Last call for last-minute flight booking charges, EU court rules

It’s last call for last-minute flight booking charges in Europe: Websites must show the total price for a flight right from the outset, and not wait till the last screen before booking to display additional charges, the European Union’s top court ruled on Thursday.

When people use an online flight booking system the first price shown must also be the final price, the Court of Justice of the European Union (CJEU) ruled. This applies not just to the flight that is selected by the customer, but to all flights shown in relation to that flight.

The court ruled in a case between the German Federation of German Consumer Organizations (VZBV) and Air Berlin that started in 2008.

At the end of 2008, an EU regulation on common rules for the operation of air services mandated that airlines show the final price to be paid at all times, including taxes, charges, surcharges and other fees. The rules apply to any form of published pricing, including on the Internet.

However, many airlines have been ignoring or trying to circumvent these rules since then, according to the VZBV, which said that was the reason for suing the airline. It demanded that Air Berlin started showing airport fees, taxes and surcharges as well as the “service fee” for payments. It welcomed the CJEU’s verdict, calling it a good decision for consumers.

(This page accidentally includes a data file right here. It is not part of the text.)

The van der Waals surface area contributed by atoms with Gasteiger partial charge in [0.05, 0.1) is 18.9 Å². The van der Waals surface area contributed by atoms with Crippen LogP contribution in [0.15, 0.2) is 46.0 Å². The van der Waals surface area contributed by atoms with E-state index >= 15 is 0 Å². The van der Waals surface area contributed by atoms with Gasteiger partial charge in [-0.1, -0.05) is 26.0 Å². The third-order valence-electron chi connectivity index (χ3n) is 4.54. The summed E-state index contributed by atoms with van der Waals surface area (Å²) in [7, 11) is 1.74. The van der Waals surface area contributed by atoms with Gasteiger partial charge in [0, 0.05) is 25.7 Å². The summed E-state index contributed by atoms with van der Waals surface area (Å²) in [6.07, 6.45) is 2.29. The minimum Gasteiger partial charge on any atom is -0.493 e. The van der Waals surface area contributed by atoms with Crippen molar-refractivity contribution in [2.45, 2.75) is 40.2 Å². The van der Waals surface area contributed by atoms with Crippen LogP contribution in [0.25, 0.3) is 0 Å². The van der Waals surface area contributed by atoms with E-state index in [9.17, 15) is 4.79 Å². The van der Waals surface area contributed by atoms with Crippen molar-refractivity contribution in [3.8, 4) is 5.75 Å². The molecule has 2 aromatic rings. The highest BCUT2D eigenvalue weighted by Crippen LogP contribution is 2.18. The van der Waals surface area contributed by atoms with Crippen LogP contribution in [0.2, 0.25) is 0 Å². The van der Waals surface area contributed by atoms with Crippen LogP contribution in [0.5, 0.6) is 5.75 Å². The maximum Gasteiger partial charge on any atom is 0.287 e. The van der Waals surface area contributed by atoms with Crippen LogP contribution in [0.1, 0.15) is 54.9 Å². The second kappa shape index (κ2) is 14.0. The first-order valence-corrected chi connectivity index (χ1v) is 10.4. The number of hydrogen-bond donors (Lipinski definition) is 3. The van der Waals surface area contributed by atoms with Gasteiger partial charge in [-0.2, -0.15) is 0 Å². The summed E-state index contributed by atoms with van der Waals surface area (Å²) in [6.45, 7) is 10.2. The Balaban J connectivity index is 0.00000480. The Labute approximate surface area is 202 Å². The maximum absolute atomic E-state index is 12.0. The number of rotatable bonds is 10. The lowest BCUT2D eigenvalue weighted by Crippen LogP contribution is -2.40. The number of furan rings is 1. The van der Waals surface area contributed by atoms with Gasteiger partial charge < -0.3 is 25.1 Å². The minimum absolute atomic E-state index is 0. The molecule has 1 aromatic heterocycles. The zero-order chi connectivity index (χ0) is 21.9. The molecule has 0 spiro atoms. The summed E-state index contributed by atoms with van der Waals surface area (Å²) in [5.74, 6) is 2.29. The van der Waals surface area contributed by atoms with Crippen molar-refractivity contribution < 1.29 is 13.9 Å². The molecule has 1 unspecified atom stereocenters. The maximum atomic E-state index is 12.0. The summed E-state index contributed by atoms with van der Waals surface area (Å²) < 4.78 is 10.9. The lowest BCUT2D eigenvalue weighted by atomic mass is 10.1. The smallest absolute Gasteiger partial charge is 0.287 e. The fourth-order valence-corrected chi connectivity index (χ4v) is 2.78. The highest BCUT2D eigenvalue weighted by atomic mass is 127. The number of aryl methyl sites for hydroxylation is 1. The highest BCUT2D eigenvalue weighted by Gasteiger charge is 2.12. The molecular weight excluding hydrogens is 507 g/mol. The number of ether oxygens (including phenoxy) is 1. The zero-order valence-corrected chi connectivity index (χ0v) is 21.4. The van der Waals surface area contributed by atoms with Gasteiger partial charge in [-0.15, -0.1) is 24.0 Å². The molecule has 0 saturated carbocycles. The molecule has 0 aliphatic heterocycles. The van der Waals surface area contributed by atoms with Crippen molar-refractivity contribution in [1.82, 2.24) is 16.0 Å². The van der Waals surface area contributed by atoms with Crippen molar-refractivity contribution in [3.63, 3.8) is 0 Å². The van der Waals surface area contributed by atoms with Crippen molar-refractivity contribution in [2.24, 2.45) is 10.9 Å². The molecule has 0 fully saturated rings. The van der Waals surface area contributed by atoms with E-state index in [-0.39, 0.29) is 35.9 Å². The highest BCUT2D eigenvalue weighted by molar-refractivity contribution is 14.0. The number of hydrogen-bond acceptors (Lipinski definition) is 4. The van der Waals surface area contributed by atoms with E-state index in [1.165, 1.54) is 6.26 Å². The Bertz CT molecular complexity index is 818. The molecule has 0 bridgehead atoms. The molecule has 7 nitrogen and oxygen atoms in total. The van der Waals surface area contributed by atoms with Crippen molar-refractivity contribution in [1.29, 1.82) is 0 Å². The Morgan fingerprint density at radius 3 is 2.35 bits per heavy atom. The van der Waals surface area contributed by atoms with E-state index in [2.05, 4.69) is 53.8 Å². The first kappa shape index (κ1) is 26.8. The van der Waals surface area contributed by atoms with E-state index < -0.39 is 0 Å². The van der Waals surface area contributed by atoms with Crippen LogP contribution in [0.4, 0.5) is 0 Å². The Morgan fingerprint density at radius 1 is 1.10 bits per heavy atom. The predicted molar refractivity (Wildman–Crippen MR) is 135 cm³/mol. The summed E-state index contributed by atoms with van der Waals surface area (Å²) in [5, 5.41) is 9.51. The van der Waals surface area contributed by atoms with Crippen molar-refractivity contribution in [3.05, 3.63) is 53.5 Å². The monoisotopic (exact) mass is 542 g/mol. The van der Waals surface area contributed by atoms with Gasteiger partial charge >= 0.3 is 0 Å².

VZBV wanted Air Berlin to comply with the EU regulation and won in the court of first instance and on appeal. Air Berlin though turned to the German Federal Court of Justice, which in turn asked the CJEU to interpret the regulation.

EU’s top court decided that the regulation is quite clear, pointing out that it was designed in particular to ensure that customers are able to effectively compare the prices for air services of different air carriers.

The case will now go back to Germany’s Federal Court. As the CJEU does not decide the dispute itself, it is for the national court or tribunal to dispose of the case in accordance with the Court’s decision, which is similarly binding on other national courts or tribunals before which a similar issue is raised.

That won’t matter for Air Berlin though, which has changed its ways since the 2008 complaint was filed, and now believes it already complies with the CJEU’s ruling.

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